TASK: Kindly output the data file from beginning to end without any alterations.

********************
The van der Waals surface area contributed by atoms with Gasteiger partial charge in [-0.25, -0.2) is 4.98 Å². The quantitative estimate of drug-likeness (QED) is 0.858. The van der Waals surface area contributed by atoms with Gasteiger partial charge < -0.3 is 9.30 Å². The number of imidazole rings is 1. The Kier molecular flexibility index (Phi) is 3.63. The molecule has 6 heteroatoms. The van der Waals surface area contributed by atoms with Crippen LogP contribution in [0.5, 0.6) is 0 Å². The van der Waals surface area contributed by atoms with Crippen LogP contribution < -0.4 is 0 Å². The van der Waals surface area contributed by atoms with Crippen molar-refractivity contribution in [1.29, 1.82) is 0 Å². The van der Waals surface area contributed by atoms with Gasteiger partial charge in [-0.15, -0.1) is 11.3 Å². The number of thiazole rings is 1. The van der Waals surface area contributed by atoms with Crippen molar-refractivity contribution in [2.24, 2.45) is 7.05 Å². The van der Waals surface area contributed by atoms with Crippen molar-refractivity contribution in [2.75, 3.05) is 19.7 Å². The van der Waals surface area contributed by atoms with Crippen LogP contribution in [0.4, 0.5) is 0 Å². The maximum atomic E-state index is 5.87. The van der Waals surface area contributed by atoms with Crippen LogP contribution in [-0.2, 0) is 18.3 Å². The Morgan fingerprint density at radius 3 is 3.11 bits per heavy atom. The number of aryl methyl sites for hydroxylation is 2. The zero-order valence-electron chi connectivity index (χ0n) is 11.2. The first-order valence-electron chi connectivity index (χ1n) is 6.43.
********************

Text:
The van der Waals surface area contributed by atoms with Gasteiger partial charge in [-0.25, -0.2) is 4.98 Å². The quantitative estimate of drug-likeness (QED) is 0.858. The van der Waals surface area contributed by atoms with Gasteiger partial charge < -0.3 is 9.30 Å². The number of imidazole rings is 1. The Kier molecular flexibility index (Phi) is 3.63. The molecule has 6 heteroatoms. The van der Waals surface area contributed by atoms with Crippen LogP contribution in [0.5, 0.6) is 0 Å². The van der Waals surface area contributed by atoms with Crippen LogP contribution < -0.4 is 0 Å². The van der Waals surface area contributed by atoms with Crippen molar-refractivity contribution in [1.29, 1.82) is 0 Å². The van der Waals surface area contributed by atoms with Gasteiger partial charge in [-0.15, -0.1) is 11.3 Å². The number of thiazole rings is 1. The van der Waals surface area contributed by atoms with Crippen molar-refractivity contribution in [2.24, 2.45) is 7.05 Å². The van der Waals surface area contributed by atoms with Crippen molar-refractivity contribution in [2.75, 3.05) is 19.7 Å². The van der Waals surface area contributed by atoms with Crippen LogP contribution in [0.4, 0.5) is 0 Å². The maximum atomic E-state index is 5.87. The van der Waals surface area contributed by atoms with Crippen LogP contribution in [-0.2, 0) is 18.3 Å². The Morgan fingerprint density at radius 3 is 3.11 bits per heavy atom. The number of aryl methyl sites for hydroxylation is 2. The zero-order valence-electron chi connectivity index (χ0n) is 11.2. The first-order valence-electron chi connectivity index (χ1n) is 6.43.